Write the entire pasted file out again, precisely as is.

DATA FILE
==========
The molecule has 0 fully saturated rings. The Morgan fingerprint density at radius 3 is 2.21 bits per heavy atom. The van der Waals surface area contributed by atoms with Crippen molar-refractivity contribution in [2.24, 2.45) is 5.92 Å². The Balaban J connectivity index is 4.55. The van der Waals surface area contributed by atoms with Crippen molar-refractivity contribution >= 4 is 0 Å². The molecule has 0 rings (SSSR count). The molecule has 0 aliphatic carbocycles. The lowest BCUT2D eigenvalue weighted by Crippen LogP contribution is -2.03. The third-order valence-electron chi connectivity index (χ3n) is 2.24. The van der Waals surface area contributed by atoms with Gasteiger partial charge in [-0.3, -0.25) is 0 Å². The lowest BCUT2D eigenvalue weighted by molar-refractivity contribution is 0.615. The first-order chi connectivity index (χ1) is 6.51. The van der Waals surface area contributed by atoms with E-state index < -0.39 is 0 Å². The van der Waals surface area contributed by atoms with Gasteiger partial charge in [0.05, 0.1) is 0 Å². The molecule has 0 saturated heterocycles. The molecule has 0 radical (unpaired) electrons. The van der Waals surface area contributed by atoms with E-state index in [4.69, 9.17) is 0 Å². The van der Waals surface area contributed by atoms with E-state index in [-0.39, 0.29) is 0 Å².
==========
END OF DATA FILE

The molecule has 0 fully saturated rings. The Morgan fingerprint density at radius 3 is 2.21 bits per heavy atom. The van der Waals surface area contributed by atoms with Crippen molar-refractivity contribution in [2.24, 2.45) is 5.92 Å². The Balaban J connectivity index is 4.55. The van der Waals surface area contributed by atoms with Crippen molar-refractivity contribution >= 4 is 0 Å². The molecule has 0 rings (SSSR count). The molecule has 0 aliphatic carbocycles. The lowest BCUT2D eigenvalue weighted by Crippen LogP contribution is -2.03. The third-order valence-electron chi connectivity index (χ3n) is 2.24. The van der Waals surface area contributed by atoms with Gasteiger partial charge in [-0.3, -0.25) is 0 Å². The lowest BCUT2D eigenvalue weighted by molar-refractivity contribution is 0.615. The first-order chi connectivity index (χ1) is 6.51. The van der Waals surface area contributed by atoms with E-state index < -0.39 is 0 Å². The van der Waals surface area contributed by atoms with Gasteiger partial charge in [0.05, 0.1) is 0 Å². The molecule has 0 saturated heterocycles. The molecule has 0 radical (unpaired) electrons. The van der Waals surface area contributed by atoms with E-state index in [4.69, 9.17) is 0 Å². The van der Waals surface area contributed by atoms with E-state index in [-0.39, 0.29) is 0 Å².